So if you find yourself close to these places and you are interested in witnessing an impressive natural show, do not hesitate and schedule a tour with one of the local operators in the area; just make sure it meets the legal requirements and licenses for this type of activity. In addition to witnessing the majesty of these giants, you will surely take back with you a great experience and a little knowledge about the subject, go ahead, dare and live it! 

Whale Facts:

By Alex Navarro

We are in the peak months of the whale season here in Baja, so to honor these majestic creatures I want to share with you some general facts about whales:

  • Whales belong to the order Cetacea, which includes whales, dolphins and porpoises.
  • The word whale comes from the Old English word whael.
  • Whales live in all of the Earth’s oceans.
  • The closest living relative to whales is the hippopotamus. They diverged about 40 million years ago.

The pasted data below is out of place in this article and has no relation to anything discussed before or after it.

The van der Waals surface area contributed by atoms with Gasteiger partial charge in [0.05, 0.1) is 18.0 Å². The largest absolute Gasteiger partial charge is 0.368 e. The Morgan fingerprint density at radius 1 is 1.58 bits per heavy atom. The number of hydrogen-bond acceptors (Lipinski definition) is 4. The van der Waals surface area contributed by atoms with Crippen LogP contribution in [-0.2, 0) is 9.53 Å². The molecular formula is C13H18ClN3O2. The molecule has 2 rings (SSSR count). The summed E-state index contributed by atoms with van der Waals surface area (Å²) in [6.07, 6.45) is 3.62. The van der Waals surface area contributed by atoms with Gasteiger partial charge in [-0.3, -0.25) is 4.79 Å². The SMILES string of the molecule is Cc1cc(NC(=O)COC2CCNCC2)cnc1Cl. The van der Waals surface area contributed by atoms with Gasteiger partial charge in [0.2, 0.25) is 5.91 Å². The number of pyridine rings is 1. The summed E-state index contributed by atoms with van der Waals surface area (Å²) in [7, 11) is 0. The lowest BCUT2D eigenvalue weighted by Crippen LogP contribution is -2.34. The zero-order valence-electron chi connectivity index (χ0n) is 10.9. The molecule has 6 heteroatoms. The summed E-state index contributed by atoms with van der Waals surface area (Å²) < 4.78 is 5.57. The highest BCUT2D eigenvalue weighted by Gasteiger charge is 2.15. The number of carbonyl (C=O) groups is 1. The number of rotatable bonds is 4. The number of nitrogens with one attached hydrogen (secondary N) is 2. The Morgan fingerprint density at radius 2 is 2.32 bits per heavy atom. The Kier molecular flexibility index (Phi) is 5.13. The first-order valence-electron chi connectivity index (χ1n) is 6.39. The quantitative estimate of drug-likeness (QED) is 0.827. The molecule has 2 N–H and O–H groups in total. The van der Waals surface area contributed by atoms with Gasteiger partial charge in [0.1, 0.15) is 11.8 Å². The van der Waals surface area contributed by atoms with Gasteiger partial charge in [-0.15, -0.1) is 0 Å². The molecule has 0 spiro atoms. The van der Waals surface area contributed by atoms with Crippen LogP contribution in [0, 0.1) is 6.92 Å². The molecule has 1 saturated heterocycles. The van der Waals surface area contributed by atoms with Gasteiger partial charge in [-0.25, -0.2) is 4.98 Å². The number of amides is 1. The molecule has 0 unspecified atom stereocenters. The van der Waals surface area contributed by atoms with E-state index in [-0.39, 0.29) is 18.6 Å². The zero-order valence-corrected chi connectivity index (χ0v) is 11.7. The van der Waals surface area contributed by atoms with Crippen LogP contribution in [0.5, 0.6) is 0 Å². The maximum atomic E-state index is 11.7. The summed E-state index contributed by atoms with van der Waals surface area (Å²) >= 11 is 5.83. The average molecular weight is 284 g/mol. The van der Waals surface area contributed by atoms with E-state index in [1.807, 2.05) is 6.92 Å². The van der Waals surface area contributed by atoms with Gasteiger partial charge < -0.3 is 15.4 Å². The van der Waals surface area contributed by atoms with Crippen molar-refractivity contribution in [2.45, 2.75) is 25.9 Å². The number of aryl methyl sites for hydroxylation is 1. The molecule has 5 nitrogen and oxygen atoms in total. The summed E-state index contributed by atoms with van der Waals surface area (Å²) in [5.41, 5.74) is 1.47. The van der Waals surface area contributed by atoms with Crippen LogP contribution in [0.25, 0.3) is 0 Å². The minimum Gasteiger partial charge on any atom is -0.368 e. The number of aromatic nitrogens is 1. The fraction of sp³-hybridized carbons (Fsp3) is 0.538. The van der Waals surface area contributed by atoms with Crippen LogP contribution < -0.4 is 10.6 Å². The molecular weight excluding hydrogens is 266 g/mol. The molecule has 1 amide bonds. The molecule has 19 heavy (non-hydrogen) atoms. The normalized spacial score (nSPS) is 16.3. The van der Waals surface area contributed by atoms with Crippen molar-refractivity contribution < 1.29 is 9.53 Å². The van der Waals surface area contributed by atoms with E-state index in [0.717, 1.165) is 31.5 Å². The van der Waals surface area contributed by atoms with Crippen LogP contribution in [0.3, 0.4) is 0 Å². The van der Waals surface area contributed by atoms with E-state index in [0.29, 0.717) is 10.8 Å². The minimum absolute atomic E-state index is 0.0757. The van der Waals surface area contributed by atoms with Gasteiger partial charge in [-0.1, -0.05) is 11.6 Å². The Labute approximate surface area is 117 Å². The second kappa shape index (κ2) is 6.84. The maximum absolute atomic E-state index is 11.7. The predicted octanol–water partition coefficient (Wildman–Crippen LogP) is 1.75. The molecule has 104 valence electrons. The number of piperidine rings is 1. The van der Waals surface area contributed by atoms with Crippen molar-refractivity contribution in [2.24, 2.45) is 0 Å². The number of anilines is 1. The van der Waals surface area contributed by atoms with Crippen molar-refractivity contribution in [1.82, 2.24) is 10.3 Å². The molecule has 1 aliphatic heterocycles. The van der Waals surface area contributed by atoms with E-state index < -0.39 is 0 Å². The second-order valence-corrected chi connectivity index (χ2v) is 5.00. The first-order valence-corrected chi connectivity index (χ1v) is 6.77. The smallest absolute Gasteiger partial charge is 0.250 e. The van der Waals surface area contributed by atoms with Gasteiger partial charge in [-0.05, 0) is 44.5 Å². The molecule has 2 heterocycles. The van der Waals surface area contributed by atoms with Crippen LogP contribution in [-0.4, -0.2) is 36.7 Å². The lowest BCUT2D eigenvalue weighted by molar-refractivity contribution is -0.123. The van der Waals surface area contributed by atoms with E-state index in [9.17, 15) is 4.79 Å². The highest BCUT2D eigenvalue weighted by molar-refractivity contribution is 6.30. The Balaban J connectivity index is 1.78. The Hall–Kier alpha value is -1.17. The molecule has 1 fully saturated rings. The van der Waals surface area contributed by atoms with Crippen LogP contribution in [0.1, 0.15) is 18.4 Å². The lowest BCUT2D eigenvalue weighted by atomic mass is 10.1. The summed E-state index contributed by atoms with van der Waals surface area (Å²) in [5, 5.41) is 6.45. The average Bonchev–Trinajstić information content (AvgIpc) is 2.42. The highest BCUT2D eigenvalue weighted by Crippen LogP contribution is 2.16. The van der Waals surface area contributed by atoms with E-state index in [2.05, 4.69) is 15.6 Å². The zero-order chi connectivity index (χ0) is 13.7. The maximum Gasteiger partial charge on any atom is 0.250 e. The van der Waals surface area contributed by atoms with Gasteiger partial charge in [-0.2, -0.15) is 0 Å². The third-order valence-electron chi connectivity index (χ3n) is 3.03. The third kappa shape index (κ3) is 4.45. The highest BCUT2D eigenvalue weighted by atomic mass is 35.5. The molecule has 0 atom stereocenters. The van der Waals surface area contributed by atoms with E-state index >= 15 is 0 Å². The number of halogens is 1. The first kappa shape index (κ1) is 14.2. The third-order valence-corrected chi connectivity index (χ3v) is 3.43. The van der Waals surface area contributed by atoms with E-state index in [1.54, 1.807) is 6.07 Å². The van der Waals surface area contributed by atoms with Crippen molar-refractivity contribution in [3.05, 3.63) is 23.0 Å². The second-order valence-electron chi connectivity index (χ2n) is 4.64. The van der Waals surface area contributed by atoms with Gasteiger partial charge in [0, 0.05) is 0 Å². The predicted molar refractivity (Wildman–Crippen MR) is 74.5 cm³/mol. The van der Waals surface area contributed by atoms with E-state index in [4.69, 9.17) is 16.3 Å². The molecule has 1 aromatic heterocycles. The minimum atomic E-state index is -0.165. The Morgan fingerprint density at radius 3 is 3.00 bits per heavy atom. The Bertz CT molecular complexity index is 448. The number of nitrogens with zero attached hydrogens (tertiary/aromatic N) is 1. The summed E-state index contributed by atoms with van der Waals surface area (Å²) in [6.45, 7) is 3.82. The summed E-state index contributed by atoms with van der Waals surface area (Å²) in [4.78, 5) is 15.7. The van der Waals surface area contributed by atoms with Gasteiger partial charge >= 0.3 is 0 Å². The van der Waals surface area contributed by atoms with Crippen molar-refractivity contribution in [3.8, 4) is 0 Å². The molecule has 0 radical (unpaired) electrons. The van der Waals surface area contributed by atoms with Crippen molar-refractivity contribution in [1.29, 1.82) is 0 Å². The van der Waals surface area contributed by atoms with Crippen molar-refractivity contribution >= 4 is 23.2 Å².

• Whales are either toothed (Odontoceti) or have baleen (Mysticeti). A baleen is a comb-like fringe on the upper jaw of the whale used to filter food. Toothed whales feed mostly on fish, squid, other whales and marine mammals, and baleen whales mostly on plankton, small fish and crustaceans.
  • Whales are mammals, they produce milk, are warm blooded, have lungs for breathing and some even have small hairs.
  • Whales have a blowhole which they use to breathe, baleen whales have two, and toothed whales have one.
  • They have flippers and have tail fins called flukes that they use to propel themselves through the water. Most species of whales have a dorsal fin on their back.
  • The sperm whale is the largest toothed predator on Earth. The famous book Moby Dick tells the story of a Sperm whale and a fisherman.
  • The Blue whale, a baleen whale, is the largest whale of all. The Blue whale is the largest animal to have ever lived on Earth.
  • The life spans of whales can be from 25 to 110 years, but some Bowhead whales live over 200 years.
  • A blue whale can weigh over 150,000 kilograms and be more than 25 meters in length.
  • Gestation period in whales can be from nine to 18 months and the calf can stay with the mother for up to one year or more
  • .Males usually mate with multiple females every year, but females only mate every two to three years.
  • Calves are regularly born in the spring and summer months.